To comply with the Documentation Rules, a taxpayer would have needed to provide or otherwise establish (i) evidence of an unconditional and binding obligation to repay the funds advanced, (ii) creditors’ rights to enforce the terms of the debt, (iii) a reasonable expectation of the borrower’s ability to repay and (iv) actions evidencing an ongoing genuine debtor-creditor relationship. If the requisite documentation was not properly maintained or provided to the Service upon request, the instrument was automatically treated as equity unless the taxpayer could establish that it was otherwise “highly compliant” (as defined) with the Documentation Rules.

The Final Regulations remove the Documentation Rules in their entirety, and adopt conforming amendments, effective as of Nov. 4, 2019. According to the Preamble to the Final Regulations, benefits the Documentation Rules had been designed to confer in helping to reduce foreign acquisitions of U.S. assets and interest stripping were undercut by the reduction of the statutory corporate tax rate, amendments to the interest-stripping rules of Section 163(j) and enactment of the Base Erosion Anti-Abuse Tax as part of the 2017 Tax Cuts and Jobs Act.

Retention of the Distribution Rules 

The Distribution Rules were crafted to combat the issuance of debt instruments that do not finance any new investment in the operations of the borrower and have the potential to create significant U.S. federal income tax benefits without having meaningful nontax effects. In brief, under the general rule, subject to certain exceptions, debt held by a member of an expanded group will be treated as equity if the debt is issued by a group member in a distribution, in exchange for stock of an expanded group member (other than in an exempt exchange) or in exchange for property in certain asset reorganizations (the Basic Distribution Rule).

In addition to the Basic Distribution Rule, debt issued to an expanded group member in exchange for cash or other property is recharacterized as equity if issued for the principal purpose of funding a distribution or acquisition of the types described above (the Funding Rule), subject to certain exceptions. Although the determination of whether the debt was issued with such a principal purpose depends on all the facts and circumstances, under a per se rule a debt instrument will automatically be so treated if it is issued within 36 months before or after the date of the acquisition or distribution and does not arise in the ordinary course of the issuer’s trade or business (the Per Se Funding Rule). Intent is irrelevant.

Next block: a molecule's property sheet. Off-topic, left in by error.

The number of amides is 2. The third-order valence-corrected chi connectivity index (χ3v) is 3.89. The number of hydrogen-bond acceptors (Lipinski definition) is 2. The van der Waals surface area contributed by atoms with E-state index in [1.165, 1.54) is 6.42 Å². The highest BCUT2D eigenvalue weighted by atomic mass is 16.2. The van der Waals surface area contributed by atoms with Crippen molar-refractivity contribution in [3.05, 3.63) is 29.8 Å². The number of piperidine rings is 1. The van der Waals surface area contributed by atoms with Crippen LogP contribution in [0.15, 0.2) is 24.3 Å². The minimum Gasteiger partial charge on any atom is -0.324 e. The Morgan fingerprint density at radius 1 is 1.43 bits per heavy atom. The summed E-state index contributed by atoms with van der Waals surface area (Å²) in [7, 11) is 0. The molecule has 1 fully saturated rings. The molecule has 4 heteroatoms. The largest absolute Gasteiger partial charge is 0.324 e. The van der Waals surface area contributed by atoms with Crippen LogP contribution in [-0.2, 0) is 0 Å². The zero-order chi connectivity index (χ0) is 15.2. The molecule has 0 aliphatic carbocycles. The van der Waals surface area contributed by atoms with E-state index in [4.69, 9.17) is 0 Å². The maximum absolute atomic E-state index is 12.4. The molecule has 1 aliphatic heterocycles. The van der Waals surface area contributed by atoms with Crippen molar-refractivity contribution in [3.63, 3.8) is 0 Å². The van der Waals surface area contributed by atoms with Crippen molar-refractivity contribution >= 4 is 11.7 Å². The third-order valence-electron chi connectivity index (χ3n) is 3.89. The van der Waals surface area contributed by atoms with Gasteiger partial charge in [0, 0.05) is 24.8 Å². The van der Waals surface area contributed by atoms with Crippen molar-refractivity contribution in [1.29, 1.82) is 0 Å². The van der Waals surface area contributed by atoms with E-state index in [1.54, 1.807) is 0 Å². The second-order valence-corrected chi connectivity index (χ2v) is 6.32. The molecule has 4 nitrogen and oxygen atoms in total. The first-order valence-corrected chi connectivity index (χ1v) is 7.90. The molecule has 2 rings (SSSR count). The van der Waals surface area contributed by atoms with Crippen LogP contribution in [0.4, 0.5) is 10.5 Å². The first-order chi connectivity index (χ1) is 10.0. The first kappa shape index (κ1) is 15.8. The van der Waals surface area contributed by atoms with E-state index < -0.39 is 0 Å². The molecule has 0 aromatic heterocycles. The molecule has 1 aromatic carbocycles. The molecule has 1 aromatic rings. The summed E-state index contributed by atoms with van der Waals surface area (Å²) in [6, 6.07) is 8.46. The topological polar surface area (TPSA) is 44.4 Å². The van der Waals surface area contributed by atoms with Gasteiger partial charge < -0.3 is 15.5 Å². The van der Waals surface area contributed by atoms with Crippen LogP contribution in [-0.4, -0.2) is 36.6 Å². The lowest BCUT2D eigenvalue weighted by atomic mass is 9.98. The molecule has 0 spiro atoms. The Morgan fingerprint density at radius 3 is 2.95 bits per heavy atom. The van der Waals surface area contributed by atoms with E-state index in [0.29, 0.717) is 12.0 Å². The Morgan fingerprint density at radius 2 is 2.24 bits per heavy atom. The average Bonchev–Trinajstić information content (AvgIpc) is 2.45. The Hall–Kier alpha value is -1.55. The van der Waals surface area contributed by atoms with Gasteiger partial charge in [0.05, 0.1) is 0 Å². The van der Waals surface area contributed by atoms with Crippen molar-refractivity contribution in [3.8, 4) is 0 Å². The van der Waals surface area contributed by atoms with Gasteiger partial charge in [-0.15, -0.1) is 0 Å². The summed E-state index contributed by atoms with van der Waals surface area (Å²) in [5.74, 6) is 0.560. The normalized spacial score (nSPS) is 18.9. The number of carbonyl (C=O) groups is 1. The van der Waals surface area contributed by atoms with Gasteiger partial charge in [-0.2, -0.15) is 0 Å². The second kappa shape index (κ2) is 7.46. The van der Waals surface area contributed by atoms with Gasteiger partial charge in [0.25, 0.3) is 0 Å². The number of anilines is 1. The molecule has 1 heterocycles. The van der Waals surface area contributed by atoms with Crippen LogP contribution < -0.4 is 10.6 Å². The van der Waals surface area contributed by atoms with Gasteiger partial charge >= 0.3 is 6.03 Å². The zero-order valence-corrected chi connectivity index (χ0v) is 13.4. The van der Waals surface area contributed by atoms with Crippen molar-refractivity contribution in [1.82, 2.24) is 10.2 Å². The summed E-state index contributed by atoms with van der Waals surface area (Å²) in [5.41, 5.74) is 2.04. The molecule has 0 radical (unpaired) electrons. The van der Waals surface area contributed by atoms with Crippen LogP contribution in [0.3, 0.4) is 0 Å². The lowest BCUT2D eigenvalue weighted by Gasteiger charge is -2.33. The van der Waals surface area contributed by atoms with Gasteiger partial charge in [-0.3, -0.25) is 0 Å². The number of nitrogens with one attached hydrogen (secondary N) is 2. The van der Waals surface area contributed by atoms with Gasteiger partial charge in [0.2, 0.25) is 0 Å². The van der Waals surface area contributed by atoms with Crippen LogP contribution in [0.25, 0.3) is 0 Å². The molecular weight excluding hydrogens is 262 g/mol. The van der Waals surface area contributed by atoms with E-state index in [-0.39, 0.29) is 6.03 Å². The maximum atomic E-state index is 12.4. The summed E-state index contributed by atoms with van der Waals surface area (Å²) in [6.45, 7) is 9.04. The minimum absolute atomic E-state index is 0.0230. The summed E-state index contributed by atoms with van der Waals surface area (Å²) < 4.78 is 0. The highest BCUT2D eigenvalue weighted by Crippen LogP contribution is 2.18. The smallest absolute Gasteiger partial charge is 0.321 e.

After more than two years of studying the issue, Treasury and the Service concluded that a complete withdrawal of the Distribution Rules could embolden multinational corporations to generate interest deductions without spurring new investment. As a result, Treasury and the Service have opted to keep the Distribution Rules in place, much to the consternation of many taxpayers. However, consistent with the Report, the Advance Notice indicates that Treasury and the Service intend to issue more streamlined and targeted Distribution Rules in the form of proposed regulations. In that connection, Treasury and the Service contemplate that the Funding Rule will be “substantially” modified, and that the Per Se Funding Rule will be withdrawn. In lieu of automatically treating a debt instrument as funding a distribution or similar transaction based on timing, the future funding rule will apply to a debt instrument only if there is a sufficient factual connection between the issuance and the distribution or similar transaction (e.g., if they are pursuant to an integrated plan). If no such connection exists, the debt instrument would not be treated as stock (assuming it otherwise qualifies as indebtedness under general tax principles). Comments are requested as to the appropriate standard for determining the existence of a proscribed factual connection, as well as whether specific factors pointing in favor of, or against, such a connection should be delineated in the proposed regulations.

The changes envisaged by the Advance Notice are a step in the right direction, but are by no means a panacea for taxpayer angst over the Distribution Rules. Disappointingly, the Advance Notice fails to include any provision enabling taxpayers to rely on the Advance Notice’s description of intended changes to the Distribution Rules. Instead, the Advance Notice simply provides that the contemplated proposed regulations modifying the Funding Rule would apply to taxable years beginning on or after the date of publication of such regulations as final regulations. Thus, for the time being, taxpayers must continue to abide by the Distribution Rules — including the Per Se Funding Rule — as currently written, as if the Advance Notice had not been issued.